To some analysts, Valeant Pharmaceuticals' offer for Cephalon makes it official: The pharma industry is living in a new era of hostile acquisitions. On the heels of Sanofi-Aventis' hostile bid for Genzyme--which ended in a friendly deal that closed today--Valeant's offer could inspire other, similar bids, they say.
According to the Financial Times, a look at the numbers shows that dealmaking tactics have changed. There were only one to three hostile bids per year in pharma during 2000 to 2004. Since 2006, more than a third of all buyout offers were hostile or unsolicited. One reason, according to an FT source: "[I]t's cheaper to go hostile than friendly."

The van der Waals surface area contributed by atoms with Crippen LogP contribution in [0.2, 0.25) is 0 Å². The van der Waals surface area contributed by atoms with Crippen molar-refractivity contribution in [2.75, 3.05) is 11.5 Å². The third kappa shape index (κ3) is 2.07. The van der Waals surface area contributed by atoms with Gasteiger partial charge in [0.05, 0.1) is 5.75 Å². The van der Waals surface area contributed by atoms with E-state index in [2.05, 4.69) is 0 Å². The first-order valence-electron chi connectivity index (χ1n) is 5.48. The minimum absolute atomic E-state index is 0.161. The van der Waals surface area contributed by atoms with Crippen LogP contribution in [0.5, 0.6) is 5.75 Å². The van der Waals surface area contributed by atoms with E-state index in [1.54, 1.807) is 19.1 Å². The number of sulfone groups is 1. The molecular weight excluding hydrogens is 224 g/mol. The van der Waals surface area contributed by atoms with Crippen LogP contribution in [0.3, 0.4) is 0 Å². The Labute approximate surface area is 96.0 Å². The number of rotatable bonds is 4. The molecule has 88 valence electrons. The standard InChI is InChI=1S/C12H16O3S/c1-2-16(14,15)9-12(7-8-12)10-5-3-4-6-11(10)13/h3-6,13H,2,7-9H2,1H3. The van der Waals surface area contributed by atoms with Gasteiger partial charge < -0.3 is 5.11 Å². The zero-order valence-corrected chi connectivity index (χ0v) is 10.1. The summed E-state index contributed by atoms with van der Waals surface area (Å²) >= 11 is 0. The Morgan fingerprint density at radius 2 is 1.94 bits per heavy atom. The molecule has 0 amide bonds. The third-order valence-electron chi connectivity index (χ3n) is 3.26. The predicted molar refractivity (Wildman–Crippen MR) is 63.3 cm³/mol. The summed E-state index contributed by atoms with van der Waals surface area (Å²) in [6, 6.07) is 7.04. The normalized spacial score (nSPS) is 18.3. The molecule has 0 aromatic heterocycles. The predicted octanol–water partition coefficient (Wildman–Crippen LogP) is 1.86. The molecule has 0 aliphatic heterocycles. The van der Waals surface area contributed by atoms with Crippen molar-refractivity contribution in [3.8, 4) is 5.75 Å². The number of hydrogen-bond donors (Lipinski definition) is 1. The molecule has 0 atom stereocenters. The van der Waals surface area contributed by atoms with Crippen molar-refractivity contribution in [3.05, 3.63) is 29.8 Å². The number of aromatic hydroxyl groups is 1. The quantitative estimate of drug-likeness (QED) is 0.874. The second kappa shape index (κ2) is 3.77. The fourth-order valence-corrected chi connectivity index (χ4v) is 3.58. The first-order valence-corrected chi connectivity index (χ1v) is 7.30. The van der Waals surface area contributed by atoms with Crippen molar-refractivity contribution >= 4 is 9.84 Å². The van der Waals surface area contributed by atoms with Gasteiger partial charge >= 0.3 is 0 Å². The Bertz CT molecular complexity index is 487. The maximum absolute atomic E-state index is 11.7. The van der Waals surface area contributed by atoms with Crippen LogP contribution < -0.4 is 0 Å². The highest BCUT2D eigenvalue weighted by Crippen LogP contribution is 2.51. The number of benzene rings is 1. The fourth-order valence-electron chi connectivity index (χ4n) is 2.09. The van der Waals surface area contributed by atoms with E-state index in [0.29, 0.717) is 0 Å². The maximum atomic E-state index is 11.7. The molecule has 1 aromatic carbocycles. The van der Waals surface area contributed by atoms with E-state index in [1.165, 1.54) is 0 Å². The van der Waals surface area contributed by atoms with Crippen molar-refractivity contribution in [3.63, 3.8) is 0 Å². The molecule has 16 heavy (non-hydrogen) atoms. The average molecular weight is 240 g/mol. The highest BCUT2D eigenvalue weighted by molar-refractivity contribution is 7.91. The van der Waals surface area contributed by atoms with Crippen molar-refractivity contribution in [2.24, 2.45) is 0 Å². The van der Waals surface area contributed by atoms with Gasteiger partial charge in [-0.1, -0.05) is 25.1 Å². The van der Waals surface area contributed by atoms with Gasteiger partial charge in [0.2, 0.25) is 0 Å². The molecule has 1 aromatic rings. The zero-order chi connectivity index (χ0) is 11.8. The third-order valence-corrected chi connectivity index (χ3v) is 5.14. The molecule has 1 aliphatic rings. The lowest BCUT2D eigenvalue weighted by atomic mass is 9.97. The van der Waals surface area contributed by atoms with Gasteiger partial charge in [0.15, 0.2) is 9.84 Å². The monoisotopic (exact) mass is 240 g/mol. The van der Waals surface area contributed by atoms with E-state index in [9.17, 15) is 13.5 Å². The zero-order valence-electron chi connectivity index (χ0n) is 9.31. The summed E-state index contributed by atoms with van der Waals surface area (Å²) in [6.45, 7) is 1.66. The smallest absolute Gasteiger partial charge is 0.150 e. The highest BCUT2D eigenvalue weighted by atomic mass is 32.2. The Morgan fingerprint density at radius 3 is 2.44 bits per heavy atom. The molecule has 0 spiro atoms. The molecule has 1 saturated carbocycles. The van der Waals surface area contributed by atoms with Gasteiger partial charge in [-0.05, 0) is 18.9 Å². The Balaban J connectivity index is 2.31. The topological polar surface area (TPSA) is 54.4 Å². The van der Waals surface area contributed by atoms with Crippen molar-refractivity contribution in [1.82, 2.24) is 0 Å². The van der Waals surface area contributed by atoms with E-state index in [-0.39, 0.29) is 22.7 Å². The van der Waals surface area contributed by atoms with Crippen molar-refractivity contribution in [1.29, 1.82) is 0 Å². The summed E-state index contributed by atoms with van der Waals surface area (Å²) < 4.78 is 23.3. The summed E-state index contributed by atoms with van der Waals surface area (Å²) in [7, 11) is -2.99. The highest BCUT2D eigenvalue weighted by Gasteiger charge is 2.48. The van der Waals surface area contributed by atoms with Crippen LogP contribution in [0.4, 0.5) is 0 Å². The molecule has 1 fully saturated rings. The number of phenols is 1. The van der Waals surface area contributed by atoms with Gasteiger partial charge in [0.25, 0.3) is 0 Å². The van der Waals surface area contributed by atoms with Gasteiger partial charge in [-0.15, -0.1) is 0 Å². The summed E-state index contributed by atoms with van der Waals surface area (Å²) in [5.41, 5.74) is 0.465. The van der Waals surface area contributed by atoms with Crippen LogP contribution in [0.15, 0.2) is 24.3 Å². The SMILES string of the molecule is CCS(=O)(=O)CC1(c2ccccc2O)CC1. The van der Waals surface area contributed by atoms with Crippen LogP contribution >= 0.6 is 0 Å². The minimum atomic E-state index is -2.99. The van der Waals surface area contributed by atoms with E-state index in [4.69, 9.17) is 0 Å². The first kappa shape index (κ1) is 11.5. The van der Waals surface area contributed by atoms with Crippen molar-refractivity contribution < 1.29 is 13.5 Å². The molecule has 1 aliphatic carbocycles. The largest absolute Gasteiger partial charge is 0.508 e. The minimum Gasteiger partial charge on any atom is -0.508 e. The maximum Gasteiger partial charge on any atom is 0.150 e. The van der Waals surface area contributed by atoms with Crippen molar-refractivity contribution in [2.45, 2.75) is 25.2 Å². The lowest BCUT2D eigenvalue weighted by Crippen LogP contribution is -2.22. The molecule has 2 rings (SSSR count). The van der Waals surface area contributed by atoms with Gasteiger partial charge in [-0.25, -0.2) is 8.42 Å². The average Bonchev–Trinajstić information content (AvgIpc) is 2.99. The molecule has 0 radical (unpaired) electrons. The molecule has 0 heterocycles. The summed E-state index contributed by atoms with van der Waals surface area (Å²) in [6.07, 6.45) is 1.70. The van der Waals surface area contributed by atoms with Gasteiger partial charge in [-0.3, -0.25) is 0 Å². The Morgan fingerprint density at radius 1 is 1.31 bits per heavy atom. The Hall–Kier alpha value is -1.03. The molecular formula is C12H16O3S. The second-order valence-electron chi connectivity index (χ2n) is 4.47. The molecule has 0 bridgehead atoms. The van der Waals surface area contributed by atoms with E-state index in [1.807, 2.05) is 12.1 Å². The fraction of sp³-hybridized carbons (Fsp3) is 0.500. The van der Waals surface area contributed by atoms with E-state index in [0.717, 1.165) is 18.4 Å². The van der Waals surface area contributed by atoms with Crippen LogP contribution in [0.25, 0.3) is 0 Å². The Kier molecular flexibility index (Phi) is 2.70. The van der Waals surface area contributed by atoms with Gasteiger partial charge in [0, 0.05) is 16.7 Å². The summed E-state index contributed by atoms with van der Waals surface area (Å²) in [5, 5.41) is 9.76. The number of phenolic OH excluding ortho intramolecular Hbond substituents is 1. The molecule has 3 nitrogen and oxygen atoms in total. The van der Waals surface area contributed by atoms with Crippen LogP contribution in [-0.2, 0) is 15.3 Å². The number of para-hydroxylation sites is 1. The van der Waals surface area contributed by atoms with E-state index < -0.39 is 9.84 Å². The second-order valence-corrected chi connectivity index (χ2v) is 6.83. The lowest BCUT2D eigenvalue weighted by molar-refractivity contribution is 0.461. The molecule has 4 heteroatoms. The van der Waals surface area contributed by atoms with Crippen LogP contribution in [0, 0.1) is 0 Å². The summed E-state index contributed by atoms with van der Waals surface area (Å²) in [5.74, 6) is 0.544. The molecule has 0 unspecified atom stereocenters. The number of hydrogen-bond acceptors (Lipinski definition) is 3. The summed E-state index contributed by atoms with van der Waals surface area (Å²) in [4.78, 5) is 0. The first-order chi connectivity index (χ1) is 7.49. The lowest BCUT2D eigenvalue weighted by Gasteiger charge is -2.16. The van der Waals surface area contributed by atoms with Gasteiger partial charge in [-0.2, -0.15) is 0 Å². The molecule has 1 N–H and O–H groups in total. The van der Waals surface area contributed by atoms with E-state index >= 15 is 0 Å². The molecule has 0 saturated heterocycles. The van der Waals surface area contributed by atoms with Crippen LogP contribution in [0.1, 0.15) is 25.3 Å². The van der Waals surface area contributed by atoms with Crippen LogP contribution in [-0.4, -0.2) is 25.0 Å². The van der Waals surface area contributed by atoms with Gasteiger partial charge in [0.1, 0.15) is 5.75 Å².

"The situation is reminiscent of the 1980s corporate raiding of the industrial sector," Bernstein Research's Ronnie Gal wrote in an investor note (as quoted by the FT). Gal listed a dozen potential bid targets, including generics maker Impax, antibiotics specialist Cubist, and Big Pharma's Eli Lilly and Bristol-Myers Squibb. "The laws of economics dictate that others will soon replicate this approach," he says.
- read the FT story
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